FOOD parcel deliveries to needy people in Bo’ness have more than doubled since a local project started in October.
Every week, on average, 25 families are helped thanks to the Storehouse venture which - according to organiser Mike Munro - has attracted ‘phenomenal’ local support.
And such is existing demand, even more people could be assisted with extra volunteers and donations.
A sudden family bereavement or person losing their job have, in certain instances, plunged Bo’ness residents into desperate situations where they are struggling to provide for themselves.
The Storehouse, which relies entirely on donations and its 12 volunteers, can step in to distribute food, toiletries and household essentials, upon referrals from social workers, schools or churches.
This lasts until the recipients get back on their feet and professionals deem it no longer necessary - be it after a few weeks, months, or longer term.
A helping hand was given until someone’s kitchen equipment was fitted, after they moved to Bo’ness to aid a relative caring for a terminally ill spouse.
In emergencies, too, the Storehouse has assisted - supplying soup and beans within an hour when alerted by a minister, with a church benevolent fund paying the meter to heat them.
Clothes were even rustled up for a premature baby.
Tesco has just launched a dedicated trolley, parked near the check-outs, for shoppers to pop bought items into for distribution by the Storehouse team. Leaflets outline the type of goods needed.
Tesco’s Tracy Paton said: “If we’ve got 300-500 customers through a day and everybody was to put something in, that would be awesome.
“It’s local people providing for and helping local people in our community, which is a fantastic thing.”
The supermarket seized the chance to back the local scheme.
A similar company-wide project before Christmas proved very successful.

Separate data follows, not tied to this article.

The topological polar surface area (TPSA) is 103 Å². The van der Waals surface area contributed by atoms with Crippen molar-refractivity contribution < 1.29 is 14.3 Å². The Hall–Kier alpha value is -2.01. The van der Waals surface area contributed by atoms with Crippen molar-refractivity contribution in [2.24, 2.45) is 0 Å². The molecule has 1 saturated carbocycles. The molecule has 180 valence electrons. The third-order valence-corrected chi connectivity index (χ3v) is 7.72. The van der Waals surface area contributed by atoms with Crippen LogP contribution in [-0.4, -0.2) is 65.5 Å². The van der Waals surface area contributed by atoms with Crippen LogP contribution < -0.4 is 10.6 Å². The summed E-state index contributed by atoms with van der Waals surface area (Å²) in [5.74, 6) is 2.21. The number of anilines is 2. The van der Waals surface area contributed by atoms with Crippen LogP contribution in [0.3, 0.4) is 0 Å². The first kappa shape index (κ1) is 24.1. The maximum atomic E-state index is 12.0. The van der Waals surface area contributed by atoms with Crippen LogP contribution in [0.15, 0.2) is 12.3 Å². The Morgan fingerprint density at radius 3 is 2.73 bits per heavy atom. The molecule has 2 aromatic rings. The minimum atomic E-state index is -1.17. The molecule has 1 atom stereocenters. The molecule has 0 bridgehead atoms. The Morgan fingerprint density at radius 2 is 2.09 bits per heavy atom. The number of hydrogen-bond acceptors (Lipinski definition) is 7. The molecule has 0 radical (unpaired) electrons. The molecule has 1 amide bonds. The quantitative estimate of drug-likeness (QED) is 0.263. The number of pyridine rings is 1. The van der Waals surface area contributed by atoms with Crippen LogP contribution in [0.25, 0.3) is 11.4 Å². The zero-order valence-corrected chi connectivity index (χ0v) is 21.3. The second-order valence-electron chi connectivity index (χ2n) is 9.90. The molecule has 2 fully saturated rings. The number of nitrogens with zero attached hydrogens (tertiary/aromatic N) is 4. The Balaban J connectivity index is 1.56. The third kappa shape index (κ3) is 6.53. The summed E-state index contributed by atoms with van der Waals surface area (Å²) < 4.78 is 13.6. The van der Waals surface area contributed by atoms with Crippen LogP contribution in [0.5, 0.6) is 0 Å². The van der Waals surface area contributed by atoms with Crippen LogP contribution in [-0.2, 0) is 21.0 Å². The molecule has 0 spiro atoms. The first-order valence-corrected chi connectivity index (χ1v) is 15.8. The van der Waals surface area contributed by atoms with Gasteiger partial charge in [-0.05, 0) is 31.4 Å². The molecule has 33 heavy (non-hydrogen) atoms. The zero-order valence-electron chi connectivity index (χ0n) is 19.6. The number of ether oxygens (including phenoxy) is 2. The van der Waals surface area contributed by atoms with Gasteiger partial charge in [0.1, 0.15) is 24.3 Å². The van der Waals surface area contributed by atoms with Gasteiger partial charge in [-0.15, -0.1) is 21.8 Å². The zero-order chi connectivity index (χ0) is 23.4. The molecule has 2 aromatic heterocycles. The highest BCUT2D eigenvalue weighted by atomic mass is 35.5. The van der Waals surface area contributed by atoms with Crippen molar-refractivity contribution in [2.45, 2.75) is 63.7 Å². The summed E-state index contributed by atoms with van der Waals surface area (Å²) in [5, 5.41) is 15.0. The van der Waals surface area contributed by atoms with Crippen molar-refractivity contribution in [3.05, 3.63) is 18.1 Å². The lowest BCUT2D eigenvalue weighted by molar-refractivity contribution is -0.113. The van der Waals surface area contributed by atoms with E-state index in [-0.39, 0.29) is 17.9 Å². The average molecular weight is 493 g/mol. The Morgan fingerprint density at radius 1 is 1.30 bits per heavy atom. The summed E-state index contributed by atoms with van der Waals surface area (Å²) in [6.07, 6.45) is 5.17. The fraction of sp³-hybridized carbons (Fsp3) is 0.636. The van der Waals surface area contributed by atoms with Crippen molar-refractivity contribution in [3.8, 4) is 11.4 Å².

“More people need to realise there actually is a problem in our town and that Mike and his team are addressing it,” said Tracy.
“I didn’t realise until Mike told us that there were families needing this kind of support. I suppose it’s a sign of the times.”
Said Mike: “It’s brilliant having Tesco on board. It’s been a real encouragement to us.”
Customers’ items are sorted at the Storehouse’s Links Court unit, let rent-free by Falkirk Council, along with supplies gathered at churches and schools, and those bulk-bought online with cash donations.
Caledonian Produce contributes fresh foods via the Academy’s Bon Appetit programme.
“There’s never been a week we’ve not managed to give to everybody referred. There’s maybe not as much left by the time we have done that but by the next Thursday we are ready. The stuff just comes in!” said Mike.
“You just can’t thank people enough, we’re just amazed every week.”
He is in talks with other stores about more collection points. Money has come recently from Grange Primary (£59), St Mary’s Church (£117), Bo’ness Churches Together (£100), plus Bo’ness Academy (£250), whose canteen gave fruit and veg, and whose S2s have expanded the project into primary schools.
Thanks to £1000 from Branches, the unit’s heating, lighting and insurance costs are covered.
*To help, contact Mike via 01506 825803.